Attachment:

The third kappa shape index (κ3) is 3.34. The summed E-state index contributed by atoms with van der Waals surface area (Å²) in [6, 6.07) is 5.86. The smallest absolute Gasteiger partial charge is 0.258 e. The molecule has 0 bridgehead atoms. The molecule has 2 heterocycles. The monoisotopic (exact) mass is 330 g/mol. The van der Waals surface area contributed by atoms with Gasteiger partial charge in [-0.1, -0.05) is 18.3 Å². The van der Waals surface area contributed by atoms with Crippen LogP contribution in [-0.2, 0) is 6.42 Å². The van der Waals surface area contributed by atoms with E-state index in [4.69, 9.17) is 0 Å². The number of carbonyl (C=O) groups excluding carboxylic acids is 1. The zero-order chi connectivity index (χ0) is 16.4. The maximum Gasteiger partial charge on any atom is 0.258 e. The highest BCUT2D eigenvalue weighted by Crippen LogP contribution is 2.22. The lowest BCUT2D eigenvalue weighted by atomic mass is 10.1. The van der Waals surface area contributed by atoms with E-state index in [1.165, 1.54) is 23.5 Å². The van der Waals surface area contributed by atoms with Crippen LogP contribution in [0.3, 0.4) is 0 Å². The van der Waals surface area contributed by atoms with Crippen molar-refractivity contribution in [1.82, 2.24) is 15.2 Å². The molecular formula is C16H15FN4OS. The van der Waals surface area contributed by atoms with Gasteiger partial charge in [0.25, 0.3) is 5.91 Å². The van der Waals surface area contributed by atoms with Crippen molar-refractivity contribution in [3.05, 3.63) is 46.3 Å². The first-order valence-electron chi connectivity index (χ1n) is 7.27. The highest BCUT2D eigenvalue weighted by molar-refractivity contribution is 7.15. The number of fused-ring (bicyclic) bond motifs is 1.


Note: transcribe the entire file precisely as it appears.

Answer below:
The third kappa shape index (κ3) is 3.34. The summed E-state index contributed by atoms with van der Waals surface area (Å²) in [6, 6.07) is 5.86. The smallest absolute Gasteiger partial charge is 0.258 e. The molecule has 0 bridgehead atoms. The molecule has 2 heterocycles. The monoisotopic (exact) mass is 330 g/mol. The van der Waals surface area contributed by atoms with Gasteiger partial charge in [-0.1, -0.05) is 18.3 Å². The van der Waals surface area contributed by atoms with Crippen LogP contribution in [-0.2, 0) is 6.42 Å². The van der Waals surface area contributed by atoms with E-state index in [4.69, 9.17) is 0 Å². The number of carbonyl (C=O) groups excluding carboxylic acids is 1. The zero-order chi connectivity index (χ0) is 16.4. The maximum Gasteiger partial charge on any atom is 0.258 e. The highest BCUT2D eigenvalue weighted by Crippen LogP contribution is 2.22. The lowest BCUT2D eigenvalue weighted by atomic mass is 10.1. The van der Waals surface area contributed by atoms with E-state index in [1.165, 1.54) is 23.5 Å². The van der Waals surface area contributed by atoms with Crippen LogP contribution in [0.3, 0.4) is 0 Å². The van der Waals surface area contributed by atoms with Crippen molar-refractivity contribution in [1.82, 2.24) is 15.2 Å². The molecular formula is C16H15FN4OS. The van der Waals surface area contributed by atoms with Gasteiger partial charge in [0.25, 0.3) is 5.91 Å². The van der Waals surface area contributed by atoms with Crippen molar-refractivity contribution in [3.05, 3.63) is 46.3 Å². The first-order valence-electron chi connectivity index (χ1n) is 7.27. The highest BCUT2D eigenvalue weighted by molar-refractivity contribution is 7.15. The number of fused-ring (bicyclic) bond motifs is 1.